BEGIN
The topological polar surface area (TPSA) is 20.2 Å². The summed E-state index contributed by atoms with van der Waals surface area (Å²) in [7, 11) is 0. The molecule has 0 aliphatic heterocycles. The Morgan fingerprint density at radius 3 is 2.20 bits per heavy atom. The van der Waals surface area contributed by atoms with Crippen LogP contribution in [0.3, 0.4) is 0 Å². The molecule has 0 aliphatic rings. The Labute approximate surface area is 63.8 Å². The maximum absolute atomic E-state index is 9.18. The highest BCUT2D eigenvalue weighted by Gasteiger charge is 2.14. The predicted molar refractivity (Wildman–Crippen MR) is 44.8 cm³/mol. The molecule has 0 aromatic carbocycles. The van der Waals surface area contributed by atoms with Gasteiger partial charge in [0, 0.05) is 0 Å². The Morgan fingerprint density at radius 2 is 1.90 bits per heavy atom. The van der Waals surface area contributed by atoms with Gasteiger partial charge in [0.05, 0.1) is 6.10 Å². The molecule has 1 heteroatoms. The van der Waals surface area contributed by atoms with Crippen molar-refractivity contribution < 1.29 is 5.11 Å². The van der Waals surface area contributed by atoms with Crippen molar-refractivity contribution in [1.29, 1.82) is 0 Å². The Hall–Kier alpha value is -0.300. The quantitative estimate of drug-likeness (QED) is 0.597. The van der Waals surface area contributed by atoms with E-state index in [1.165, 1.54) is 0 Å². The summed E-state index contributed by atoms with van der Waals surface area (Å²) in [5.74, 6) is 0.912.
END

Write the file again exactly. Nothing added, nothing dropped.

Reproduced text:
The topological polar surface area (TPSA) is 20.2 Å². The summed E-state index contributed by atoms with van der Waals surface area (Å²) in [7, 11) is 0. The molecule has 0 aliphatic heterocycles. The Morgan fingerprint density at radius 3 is 2.20 bits per heavy atom. The van der Waals surface area contributed by atoms with Crippen LogP contribution in [0.3, 0.4) is 0 Å². The molecule has 0 aliphatic rings. The Labute approximate surface area is 63.8 Å². The maximum absolute atomic E-state index is 9.18. The highest BCUT2D eigenvalue weighted by Gasteiger charge is 2.14. The predicted molar refractivity (Wildman–Crippen MR) is 44.8 cm³/mol. The molecule has 0 aromatic carbocycles. The van der Waals surface area contributed by atoms with Gasteiger partial charge in [0, 0.05) is 0 Å². The Morgan fingerprint density at radius 2 is 1.90 bits per heavy atom. The van der Waals surface area contributed by atoms with Gasteiger partial charge in [0.05, 0.1) is 6.10 Å². The molecule has 1 heteroatoms. The van der Waals surface area contributed by atoms with Crippen molar-refractivity contribution < 1.29 is 5.11 Å². The van der Waals surface area contributed by atoms with Crippen molar-refractivity contribution in [1.29, 1.82) is 0 Å². The Hall–Kier alpha value is -0.300. The quantitative estimate of drug-likeness (QED) is 0.597. The van der Waals surface area contributed by atoms with E-state index in [1.165, 1.54) is 0 Å². The summed E-state index contributed by atoms with van der Waals surface area (Å²) in [5.74, 6) is 0.912.